Decisions now being made at the Environmental Protection Agency (EPA) could determine the future quality and purity of tap drinking water for roughly half the United States population. The EPA is putting together a series of policies that will substantially reduce the federal role in protection of underground water supplies and coastal waters threatened by pollution. One result of the new policies would be to make it easier for communities to dump waste materials, including chemicals and treated sewage, into the oceans. The agency is also reported to be expanding the number of offshore dumping sites.
The EPA - the very federal agency charged with policing the Clean Water Act - has a clear mandate to protect the nation's vital water supplies. There is a definite public safety factor in all this, since millions of homes in the US draw their drinking water from underground sources. It is one thing gradually to deregulate the federal authority over water - such as letting states play a role in defining water-quality standards. It is quite another thing, however, for the federal government to abdicate its responsibility in ensuring national standards. Yet that seems implicit in the new thrust of the EPA. EPA administrator Anne Gorsuch says that the agency's role should be one of supporting states in the water question rather than ''setting national standards.''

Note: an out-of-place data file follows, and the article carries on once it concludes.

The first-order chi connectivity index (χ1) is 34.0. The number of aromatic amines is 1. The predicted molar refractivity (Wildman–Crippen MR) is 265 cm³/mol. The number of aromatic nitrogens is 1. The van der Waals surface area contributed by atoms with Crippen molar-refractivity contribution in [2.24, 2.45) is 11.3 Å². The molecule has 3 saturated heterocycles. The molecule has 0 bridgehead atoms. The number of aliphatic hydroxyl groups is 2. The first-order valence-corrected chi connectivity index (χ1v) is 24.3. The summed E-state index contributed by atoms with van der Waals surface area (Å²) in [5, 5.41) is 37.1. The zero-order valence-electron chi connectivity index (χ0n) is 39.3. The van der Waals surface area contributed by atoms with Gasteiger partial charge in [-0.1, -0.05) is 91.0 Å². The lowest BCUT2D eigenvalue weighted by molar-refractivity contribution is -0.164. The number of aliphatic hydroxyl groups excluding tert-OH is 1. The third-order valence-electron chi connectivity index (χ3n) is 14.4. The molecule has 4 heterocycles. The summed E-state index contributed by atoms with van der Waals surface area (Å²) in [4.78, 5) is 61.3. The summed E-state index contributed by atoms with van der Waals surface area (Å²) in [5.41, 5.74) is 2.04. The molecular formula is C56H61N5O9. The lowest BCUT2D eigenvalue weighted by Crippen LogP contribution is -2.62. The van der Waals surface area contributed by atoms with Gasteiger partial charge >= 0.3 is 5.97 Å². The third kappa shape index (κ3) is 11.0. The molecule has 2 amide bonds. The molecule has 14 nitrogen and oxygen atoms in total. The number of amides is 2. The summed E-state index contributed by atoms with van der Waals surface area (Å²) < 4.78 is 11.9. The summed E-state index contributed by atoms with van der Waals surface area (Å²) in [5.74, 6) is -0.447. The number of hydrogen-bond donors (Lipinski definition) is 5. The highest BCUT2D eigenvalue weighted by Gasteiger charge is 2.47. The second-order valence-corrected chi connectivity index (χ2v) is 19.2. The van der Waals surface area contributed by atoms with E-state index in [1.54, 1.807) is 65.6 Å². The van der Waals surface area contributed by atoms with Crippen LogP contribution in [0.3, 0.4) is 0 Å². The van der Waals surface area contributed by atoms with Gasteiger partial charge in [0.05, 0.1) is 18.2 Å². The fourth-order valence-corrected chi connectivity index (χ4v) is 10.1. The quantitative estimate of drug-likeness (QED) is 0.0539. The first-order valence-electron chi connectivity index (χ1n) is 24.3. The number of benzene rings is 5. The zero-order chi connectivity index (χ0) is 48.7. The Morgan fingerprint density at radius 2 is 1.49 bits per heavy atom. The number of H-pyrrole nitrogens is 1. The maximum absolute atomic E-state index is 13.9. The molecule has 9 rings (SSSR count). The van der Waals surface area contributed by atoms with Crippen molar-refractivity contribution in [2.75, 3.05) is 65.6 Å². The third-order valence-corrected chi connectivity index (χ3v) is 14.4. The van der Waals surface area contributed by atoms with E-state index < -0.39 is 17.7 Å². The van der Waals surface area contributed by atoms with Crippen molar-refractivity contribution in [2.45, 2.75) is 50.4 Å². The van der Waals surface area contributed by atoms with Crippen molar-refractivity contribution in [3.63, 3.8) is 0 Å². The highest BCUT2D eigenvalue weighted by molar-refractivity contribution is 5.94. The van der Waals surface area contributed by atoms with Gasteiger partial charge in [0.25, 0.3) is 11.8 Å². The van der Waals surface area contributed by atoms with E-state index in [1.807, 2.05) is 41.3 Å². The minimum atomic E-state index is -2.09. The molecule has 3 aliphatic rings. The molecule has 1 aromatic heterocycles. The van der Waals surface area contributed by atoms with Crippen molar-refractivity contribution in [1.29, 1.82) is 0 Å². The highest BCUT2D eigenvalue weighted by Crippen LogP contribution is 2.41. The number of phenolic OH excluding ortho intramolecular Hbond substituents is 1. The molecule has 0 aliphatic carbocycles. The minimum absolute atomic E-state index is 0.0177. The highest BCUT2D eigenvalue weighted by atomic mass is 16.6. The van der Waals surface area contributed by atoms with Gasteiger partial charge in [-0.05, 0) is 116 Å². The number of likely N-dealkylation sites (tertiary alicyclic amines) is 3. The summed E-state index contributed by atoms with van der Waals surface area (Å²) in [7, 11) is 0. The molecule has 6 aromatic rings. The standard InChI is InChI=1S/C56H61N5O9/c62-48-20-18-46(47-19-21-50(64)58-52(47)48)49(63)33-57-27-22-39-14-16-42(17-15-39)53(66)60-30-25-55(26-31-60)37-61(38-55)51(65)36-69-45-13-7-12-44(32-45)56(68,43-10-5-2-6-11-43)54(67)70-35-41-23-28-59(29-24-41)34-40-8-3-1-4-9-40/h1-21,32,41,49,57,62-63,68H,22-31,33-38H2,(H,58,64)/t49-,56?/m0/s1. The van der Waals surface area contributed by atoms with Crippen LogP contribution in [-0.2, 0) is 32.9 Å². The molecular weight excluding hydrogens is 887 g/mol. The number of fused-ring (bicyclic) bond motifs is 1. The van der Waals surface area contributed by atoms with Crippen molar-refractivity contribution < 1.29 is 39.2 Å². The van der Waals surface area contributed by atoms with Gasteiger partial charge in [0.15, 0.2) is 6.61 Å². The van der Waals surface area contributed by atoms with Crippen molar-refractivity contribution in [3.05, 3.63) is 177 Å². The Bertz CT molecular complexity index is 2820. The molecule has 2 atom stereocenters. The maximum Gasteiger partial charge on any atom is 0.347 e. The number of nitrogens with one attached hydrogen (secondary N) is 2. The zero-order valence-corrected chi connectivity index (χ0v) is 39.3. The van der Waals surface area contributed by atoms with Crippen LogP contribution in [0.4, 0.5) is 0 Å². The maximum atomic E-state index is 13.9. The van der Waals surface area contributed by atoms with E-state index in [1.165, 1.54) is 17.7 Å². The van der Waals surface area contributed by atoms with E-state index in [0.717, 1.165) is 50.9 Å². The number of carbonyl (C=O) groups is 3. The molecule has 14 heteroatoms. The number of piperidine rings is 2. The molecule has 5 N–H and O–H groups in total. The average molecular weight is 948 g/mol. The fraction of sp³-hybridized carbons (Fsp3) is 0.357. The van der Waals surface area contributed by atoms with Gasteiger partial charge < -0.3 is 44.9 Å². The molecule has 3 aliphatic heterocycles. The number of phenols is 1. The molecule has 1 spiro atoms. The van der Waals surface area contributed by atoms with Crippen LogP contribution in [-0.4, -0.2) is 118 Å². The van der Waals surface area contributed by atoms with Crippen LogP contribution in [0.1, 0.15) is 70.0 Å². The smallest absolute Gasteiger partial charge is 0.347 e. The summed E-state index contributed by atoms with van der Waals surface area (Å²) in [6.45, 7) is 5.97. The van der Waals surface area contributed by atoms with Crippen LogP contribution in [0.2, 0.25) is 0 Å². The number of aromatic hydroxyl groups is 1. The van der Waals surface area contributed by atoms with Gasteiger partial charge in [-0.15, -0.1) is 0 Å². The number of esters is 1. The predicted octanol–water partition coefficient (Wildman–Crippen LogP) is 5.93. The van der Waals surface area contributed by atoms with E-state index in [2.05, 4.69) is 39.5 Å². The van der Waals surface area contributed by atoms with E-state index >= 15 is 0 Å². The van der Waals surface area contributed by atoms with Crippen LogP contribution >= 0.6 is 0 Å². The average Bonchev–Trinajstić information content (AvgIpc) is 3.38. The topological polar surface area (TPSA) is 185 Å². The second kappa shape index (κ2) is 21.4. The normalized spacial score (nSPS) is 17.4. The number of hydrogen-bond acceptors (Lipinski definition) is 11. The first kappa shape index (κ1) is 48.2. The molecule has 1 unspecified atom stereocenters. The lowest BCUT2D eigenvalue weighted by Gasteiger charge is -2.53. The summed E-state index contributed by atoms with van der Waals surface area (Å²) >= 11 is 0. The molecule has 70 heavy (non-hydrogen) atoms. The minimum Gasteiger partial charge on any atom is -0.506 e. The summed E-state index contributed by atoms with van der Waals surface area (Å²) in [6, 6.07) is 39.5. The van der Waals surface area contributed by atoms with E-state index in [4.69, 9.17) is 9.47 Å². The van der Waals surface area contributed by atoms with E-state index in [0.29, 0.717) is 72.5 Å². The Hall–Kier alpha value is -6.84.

Such an approach is dubious. The EPA has itself conceded the enormous difficulties facing many local jurisdictions in providing acceptable public sewage-treatment programs. City and state budgets are under severe strain because of the recession. That being the case, this would hardly seem the moment for the federal government to abandon its overseer and funding role in the crucial matter of clean water. Congress and citizen groups should take a hard look at the new EPA policy recommendations when they are announced. There must be no retreat on ensuring clean water supplies for all Americans.